Partnerships Over Politics

Kenyon students interning with county government demonstrate a commitment to community that transcends partisanship.

By David Hoyt ’14

With Ohio once again a key battleground for control of the U.S. Senate in this year’s midterm elections, the political differences between the Village of Gambier and surrounding areas of Knox County might seem more apparent than ever. But efforts by the Office for Community Partnerships and Career Development Office to place Kenyon students in internships with local agencies and organizations may have a role to play in bridging the divide.

During the spring of 2022, in their final semester before graduation, two Kenyon students completed internships with the Knox County Recorder’s Office, located in nearby Mount Vernon and charged with maintaining careful and complete records of all documents relating to transfers and ownership of real estate. The office is overseen by County Recorder Tanner Salyers, a former Mount Vernon City Council member appointed to the position in 2021 by the Republican Party of Knox County following the resignation of the previous long-serving recorder. (Salyers is on the ballot this year — unopposed — to fulfill the remainder of that unexpired term.) 

Claire Hanke ’22

“They’ve been outstanding,” Salyers said regarding the two Kenyon interns, Emmie Mirus ’22 and Claire Hanke ’22. Mirus spent her internship focused on compiling a massive manual of standard operating procedures for the recorder’s office, while Hanke juggled several different community outreach projects to increase awareness and understanding of the work the recorder’s office does, including a community art project that engaged students in local schools.   

Emmie Mirus ’22

“I think we’re doing work that’s helpful,” said Mirus, a former Kenyon swimmer who double majored in sociology and Spanish. “Sometimes internships are almost more of a burden on the people hosting them; they’re just trying to think of things for you to do. Whereas here, Tanner definitely has stuff that he needed to get done, but they don’t have the manpower in the office, they don’t have enough time, so I felt like I’m actually helping out in that way. It’s been a really good experience.”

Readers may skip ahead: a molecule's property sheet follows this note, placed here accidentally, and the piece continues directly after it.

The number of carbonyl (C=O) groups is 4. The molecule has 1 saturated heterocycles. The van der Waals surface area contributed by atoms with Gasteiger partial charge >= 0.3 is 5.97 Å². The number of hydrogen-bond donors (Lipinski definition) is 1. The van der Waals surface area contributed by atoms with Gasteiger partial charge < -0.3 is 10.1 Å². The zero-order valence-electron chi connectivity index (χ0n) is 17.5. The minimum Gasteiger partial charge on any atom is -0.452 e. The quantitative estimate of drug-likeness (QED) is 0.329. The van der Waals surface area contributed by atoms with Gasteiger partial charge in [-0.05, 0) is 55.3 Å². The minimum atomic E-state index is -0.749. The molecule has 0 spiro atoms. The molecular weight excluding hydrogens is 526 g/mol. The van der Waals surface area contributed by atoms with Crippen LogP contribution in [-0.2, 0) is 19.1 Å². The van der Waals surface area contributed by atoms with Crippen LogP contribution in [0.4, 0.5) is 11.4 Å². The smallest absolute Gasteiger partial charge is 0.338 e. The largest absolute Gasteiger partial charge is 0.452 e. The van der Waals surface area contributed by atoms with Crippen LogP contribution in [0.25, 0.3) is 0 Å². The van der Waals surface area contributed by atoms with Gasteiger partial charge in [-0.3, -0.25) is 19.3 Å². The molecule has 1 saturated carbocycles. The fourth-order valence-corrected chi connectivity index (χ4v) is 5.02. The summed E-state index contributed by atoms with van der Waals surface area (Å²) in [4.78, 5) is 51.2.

Salyers is enough of a traditional Republican that he maintains on his desk a large golden pachyderm affectionately named Barry Goldwaterphant, in homage to the libertarian-leaning Arizona senator who was a founder of late 20th-century conservatism. Nonetheless, the work of the county recorder is non-partisan and bureaucratic, and Salyers was able to forge connections with his more left-leaning interns over a shared commitment to executing the office’s duties as well as possible. “Good government is good government. That’s what it is,” Salyers said. “Anybody that comes through the door, I’m going to take care of you.”

“I love Tanner. We have so little in common, but Tanner’s awesome,” Mirus said, laughing. “Tanner is trying to look to the future a little bit; he wants Knox County to be ready for the new Intel plant that’s being built, because that’s going to bring a ton of people to this area and there’s not the housing for it currently. So zoning is going to have to change, and just a lot of things are going to have to shift very quickly.” 

Hanke, who double majored in economics and Spanish and now researches community land trust models and affordable housing development as an AmeriCorps member in Philadelphia, was first drawn to the internship out of a desire to get to know the community beyond Kenyon. “Because there’s so much going on on campus all the time, everyone feels like we’re in a bubble,” she said. “It’s good for the spirit, it’s good for everyone involved to just get out there and talk to people.” As a native of California’s Bay Area, Hanke also appreciated learning more about state politics from Salyers, noting that “Tanner knows all the local political gossip.” 

“These internships are a great resource for people to remind themselves that the world is bigger than Kenyon,” said Mirus, who is now attending the University of Wisconsin Law School in her home town of Madison. “I hope to practice law in the public sector somehow, so I saw this [internship] and thought it would be a really great taste of local government and policy.”

For Salyers’ part, he hopes to continue hosting interns as long as he’s in charge of the recorder’s office. “Kenyon makes a concerted effort to be involved in the community, and we appreciate that,” he said. “I want this to be a regular thing, I don’t want this to just be a one off. We have thousands and thousands of students who over the course of decades come through this community. I want them to feel like Mount Vernon and Knox County were a critical part of their foundational, professional growth.”